My daughter needed a car to drive to college. It needed to be safe, cool, and inexpensive, among other things. Too bad there's no really cool, really inexpensive car out there, so, once again, we needed to make trade-offs. We started by listing the major goals and considerations. This turned out, as usual, to be a … Continue reading A SMART way to choose a car, or anything else
What on earth does imagination have to do with decision-making? Yes, it helps you come up with more alternatives, goals and constraints. But then, it’s just a matter of evaluating each of your alternatives against your goals and making a reasoned choice, right? Actually, this is the one step in the decision process in which … Continue reading Imagine that! And that and that and…there’s your answer
Goals are often so lofty that they overwhelm us. The choices seem to be all-out pursuit or nothing. Often we take the “nothing” option rather than face the enormity of the task. Here are some ideas for a broader list of alternatives. As I've said before, you always have more than two options. Try these. … Continue reading Go for the goal! No, it’s too big!
People faced with an opportunity usually figure they have simply a decision of yes or no, take it or don't. The challenge here is to come up with a richer list of alternatives, built around the opportunity and variations of it. As with all decisions, there may be even better options out there if you … Continue reading Opportunity knocks. What do you do?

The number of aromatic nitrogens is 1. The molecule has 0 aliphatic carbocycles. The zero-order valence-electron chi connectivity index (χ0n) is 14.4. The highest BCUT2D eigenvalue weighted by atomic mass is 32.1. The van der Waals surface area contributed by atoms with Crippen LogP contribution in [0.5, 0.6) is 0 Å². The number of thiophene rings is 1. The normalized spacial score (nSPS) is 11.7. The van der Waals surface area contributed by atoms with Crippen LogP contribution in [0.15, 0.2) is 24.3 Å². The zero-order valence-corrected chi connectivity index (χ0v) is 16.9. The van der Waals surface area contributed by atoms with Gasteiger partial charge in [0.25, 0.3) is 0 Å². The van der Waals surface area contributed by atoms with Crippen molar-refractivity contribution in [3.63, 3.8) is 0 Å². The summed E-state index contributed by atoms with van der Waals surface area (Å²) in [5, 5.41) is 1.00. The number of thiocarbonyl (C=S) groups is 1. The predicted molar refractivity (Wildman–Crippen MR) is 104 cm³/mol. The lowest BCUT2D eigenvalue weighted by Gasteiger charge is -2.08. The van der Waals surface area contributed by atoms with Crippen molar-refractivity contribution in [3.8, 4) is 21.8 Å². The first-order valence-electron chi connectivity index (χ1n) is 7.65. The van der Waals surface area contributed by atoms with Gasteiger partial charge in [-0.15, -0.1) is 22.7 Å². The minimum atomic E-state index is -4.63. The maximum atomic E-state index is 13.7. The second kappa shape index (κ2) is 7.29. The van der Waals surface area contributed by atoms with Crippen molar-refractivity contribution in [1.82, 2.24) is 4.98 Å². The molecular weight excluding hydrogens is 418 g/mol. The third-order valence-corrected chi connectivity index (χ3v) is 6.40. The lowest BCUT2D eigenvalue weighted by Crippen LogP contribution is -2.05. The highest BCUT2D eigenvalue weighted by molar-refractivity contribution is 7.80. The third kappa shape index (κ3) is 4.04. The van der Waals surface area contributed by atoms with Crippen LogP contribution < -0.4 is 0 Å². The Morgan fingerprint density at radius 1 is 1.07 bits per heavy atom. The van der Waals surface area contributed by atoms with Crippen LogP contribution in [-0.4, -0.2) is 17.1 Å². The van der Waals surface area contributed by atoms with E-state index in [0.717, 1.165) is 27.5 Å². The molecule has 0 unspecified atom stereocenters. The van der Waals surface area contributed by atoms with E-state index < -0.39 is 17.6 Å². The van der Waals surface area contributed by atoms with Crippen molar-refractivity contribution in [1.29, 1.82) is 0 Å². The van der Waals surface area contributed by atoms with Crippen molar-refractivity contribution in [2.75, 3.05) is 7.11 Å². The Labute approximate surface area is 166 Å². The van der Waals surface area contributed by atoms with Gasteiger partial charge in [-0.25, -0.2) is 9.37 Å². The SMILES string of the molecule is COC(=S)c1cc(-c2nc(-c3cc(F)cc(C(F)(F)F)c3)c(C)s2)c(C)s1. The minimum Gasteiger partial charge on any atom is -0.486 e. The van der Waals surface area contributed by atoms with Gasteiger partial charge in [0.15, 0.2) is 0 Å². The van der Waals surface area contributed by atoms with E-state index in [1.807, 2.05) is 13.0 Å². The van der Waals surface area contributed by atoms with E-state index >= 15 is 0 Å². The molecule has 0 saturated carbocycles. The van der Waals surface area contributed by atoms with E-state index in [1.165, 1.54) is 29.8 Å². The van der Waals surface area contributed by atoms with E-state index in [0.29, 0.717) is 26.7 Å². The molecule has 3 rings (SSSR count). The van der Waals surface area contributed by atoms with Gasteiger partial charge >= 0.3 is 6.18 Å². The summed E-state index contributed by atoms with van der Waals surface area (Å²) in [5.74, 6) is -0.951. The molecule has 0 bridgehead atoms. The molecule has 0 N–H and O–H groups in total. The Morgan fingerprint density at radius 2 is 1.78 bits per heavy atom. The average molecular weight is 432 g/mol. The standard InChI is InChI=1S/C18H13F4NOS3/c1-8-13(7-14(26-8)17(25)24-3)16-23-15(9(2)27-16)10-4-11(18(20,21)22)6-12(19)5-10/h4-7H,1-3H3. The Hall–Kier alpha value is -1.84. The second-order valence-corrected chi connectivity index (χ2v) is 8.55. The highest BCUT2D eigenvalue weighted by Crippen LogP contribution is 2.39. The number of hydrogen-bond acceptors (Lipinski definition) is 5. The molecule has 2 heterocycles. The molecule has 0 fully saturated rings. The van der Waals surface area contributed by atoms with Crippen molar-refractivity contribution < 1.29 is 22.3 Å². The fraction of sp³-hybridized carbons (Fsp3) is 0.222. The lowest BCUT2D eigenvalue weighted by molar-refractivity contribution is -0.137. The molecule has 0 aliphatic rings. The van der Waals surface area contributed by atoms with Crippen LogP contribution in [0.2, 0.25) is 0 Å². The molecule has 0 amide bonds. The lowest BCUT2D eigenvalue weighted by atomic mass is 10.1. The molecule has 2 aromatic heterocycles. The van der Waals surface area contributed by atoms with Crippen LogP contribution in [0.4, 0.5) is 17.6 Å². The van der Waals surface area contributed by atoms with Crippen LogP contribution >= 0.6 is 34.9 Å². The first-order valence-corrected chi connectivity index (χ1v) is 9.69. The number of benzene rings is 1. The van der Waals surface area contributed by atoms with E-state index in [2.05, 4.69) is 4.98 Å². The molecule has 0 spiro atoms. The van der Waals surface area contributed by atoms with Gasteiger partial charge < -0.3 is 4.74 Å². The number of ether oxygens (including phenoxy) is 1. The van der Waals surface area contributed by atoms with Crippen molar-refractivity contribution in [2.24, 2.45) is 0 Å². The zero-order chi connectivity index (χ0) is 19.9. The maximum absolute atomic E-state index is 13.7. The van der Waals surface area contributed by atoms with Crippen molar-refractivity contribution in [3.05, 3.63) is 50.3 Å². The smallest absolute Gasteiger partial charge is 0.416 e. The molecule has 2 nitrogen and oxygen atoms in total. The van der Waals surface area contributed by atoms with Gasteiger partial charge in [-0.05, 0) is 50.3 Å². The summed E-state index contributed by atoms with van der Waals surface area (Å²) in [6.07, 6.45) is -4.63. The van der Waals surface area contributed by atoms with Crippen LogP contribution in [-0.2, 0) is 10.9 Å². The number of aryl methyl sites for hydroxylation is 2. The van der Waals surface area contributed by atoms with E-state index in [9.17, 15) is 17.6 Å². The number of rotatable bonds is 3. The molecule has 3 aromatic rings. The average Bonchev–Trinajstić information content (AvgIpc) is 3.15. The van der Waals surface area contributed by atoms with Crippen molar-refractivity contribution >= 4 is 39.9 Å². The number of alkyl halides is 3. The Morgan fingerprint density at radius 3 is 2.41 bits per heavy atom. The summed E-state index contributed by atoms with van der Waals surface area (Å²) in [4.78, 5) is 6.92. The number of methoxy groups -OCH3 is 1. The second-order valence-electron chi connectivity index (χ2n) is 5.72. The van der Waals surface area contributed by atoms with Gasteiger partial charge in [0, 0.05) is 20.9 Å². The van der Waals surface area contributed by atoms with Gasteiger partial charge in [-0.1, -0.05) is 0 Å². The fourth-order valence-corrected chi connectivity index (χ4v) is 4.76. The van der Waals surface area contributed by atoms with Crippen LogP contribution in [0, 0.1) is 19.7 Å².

You always have more than two choices in any decision. A lot of decisions come out of a problem or dissatisfaction. The temptation is to jump in and do something right now, especially if you’re angry. Before you do that, settle down and make a list of possible alternatives that will remove, mitigate, or otherwise … Continue reading Choices for Change
Many of the decisions you face ostensibly have only two choices--often simply yes or no. That makes it easier to consider, but greatly limits your decision-making power. One technique people use to control other people is to offer them limited choices. I used to do this with my daughter when she was young. I'd give … Continue reading You always have more than two options
“Heart,” “Mind,” “Yes,” and “No.” If you can get your head into each of these modes, you can multiply your decision-making power by four in the new year. Let’s look at them one by one. Heart. Get into this mode by listening to your heart and your gut. Use your intuition. Bring out your feelings. … Continue reading Thinking Power Times Four
Happy holidays! Are you still shopping? I am. So I thought I’d pass on some suggestions for books for the decision makers (or would-be decision makers) in your life. Smart Choices: A Practical Guide to Making Better Life Decisions John S. Hammond, Ralph L. Keeney and Howard Raiffa Broadway Books 1999 242 pages Smart Choices … Continue reading Gift books for your favorite decision maker
I just read a great article about thinking mistakes and how they mess up our decision-making. This article covers eight mistakes, any of which could be the basis for an article by itself. It also includes some terrific cartoons illustrating confirmation bias. Right now I want to focus on mistake #3, the sunk cost fallacy. … Continue reading It’s gone, you can’t get it back, and it’s making you crazy
Benjamin Franklin had a life-long interest in finding ways to make himself more effective. It worked. He become a statesman, an inventor, a publisher, a writer… and got his face featured on the hundred-dollar bill. One of his techniques was a simple way to make a difficult decision, specifically whether to do something or not. … Continue reading Ben Franklin’s decision technique